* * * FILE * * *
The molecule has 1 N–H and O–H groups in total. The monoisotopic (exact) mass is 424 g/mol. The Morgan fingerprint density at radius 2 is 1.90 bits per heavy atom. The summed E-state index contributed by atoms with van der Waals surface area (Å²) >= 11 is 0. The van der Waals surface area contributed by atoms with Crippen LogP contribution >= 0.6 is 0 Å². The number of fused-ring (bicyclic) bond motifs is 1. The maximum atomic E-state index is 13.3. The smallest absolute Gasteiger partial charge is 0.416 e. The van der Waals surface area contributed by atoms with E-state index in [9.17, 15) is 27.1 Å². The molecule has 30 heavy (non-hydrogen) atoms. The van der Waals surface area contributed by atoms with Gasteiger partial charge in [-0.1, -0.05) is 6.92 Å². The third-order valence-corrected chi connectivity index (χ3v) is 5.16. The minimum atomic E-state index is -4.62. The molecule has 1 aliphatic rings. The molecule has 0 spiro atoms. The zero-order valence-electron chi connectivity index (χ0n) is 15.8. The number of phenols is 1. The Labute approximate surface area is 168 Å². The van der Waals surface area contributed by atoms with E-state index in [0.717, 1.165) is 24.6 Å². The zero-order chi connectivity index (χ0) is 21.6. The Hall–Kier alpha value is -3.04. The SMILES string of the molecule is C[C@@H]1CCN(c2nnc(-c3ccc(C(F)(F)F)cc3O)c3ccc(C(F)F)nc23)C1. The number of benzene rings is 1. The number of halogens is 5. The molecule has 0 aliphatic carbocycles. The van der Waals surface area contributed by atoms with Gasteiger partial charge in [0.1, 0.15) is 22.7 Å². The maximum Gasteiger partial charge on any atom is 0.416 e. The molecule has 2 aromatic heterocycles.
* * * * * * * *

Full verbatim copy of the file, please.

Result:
The molecule has 1 N–H and O–H groups in total. The monoisotopic (exact) mass is 424 g/mol. The Morgan fingerprint density at radius 2 is 1.90 bits per heavy atom. The summed E-state index contributed by atoms with van der Waals surface area (Å²) >= 11 is 0. The van der Waals surface area contributed by atoms with Crippen LogP contribution >= 0.6 is 0 Å². The number of fused-ring (bicyclic) bond motifs is 1. The maximum atomic E-state index is 13.3. The smallest absolute Gasteiger partial charge is 0.416 e. The van der Waals surface area contributed by atoms with E-state index in [9.17, 15) is 27.1 Å². The molecule has 30 heavy (non-hydrogen) atoms. The van der Waals surface area contributed by atoms with Gasteiger partial charge in [-0.1, -0.05) is 6.92 Å². The third-order valence-corrected chi connectivity index (χ3v) is 5.16. The minimum atomic E-state index is -4.62. The molecule has 1 aliphatic rings. The molecule has 0 spiro atoms. The zero-order valence-electron chi connectivity index (χ0n) is 15.8. The number of phenols is 1. The Labute approximate surface area is 168 Å². The van der Waals surface area contributed by atoms with E-state index in [0.717, 1.165) is 24.6 Å². The zero-order chi connectivity index (χ0) is 21.6. The Hall–Kier alpha value is -3.04. The SMILES string of the molecule is C[C@@H]1CCN(c2nnc(-c3ccc(C(F)(F)F)cc3O)c3ccc(C(F)F)nc23)C1. The number of benzene rings is 1. The number of halogens is 5. The molecule has 0 aliphatic carbocycles. The van der Waals surface area contributed by atoms with Gasteiger partial charge in [0.1, 0.15) is 22.7 Å². The maximum Gasteiger partial charge on any atom is 0.416 e. The molecule has 2 aromatic heterocycles.